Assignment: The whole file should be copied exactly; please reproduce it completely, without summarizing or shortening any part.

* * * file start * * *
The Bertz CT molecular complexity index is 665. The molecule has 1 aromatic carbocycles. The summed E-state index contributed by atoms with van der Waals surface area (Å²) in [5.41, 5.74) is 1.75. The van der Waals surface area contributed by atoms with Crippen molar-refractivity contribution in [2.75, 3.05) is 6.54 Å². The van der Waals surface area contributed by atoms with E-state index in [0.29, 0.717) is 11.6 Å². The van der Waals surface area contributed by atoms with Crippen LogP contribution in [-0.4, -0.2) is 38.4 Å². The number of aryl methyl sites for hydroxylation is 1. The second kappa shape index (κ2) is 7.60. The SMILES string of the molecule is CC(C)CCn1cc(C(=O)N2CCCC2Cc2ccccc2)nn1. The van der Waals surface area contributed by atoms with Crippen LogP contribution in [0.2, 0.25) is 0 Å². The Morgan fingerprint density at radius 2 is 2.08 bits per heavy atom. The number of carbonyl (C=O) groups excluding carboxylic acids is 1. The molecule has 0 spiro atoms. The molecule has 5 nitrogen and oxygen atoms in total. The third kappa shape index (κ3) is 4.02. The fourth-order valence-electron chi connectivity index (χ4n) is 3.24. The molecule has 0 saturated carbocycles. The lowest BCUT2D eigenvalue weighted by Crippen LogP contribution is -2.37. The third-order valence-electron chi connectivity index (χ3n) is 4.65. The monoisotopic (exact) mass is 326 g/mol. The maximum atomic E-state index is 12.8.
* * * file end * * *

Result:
The Bertz CT molecular complexity index is 665. The molecule has 1 aromatic carbocycles. The summed E-state index contributed by atoms with van der Waals surface area (Å²) in [5.41, 5.74) is 1.75. The van der Waals surface area contributed by atoms with Crippen molar-refractivity contribution in [2.75, 3.05) is 6.54 Å². The van der Waals surface area contributed by atoms with E-state index in [0.29, 0.717) is 11.6 Å². The van der Waals surface area contributed by atoms with Crippen LogP contribution in [-0.4, -0.2) is 38.4 Å². The number of aryl methyl sites for hydroxylation is 1. The second kappa shape index (κ2) is 7.60. The SMILES string of the molecule is CC(C)CCn1cc(C(=O)N2CCCC2Cc2ccccc2)nn1. The van der Waals surface area contributed by atoms with Crippen LogP contribution in [0.2, 0.25) is 0 Å². The Morgan fingerprint density at radius 2 is 2.08 bits per heavy atom. The number of carbonyl (C=O) groups excluding carboxylic acids is 1. The molecule has 0 spiro atoms. The molecule has 5 nitrogen and oxygen atoms in total. The third kappa shape index (κ3) is 4.02. The fourth-order valence-electron chi connectivity index (χ4n) is 3.24. The molecule has 0 saturated carbocycles. The lowest BCUT2D eigenvalue weighted by Crippen LogP contribution is -2.37. The third-order valence-electron chi connectivity index (χ3n) is 4.65. The monoisotopic (exact) mass is 326 g/mol. The maximum atomic E-state index is 12.8.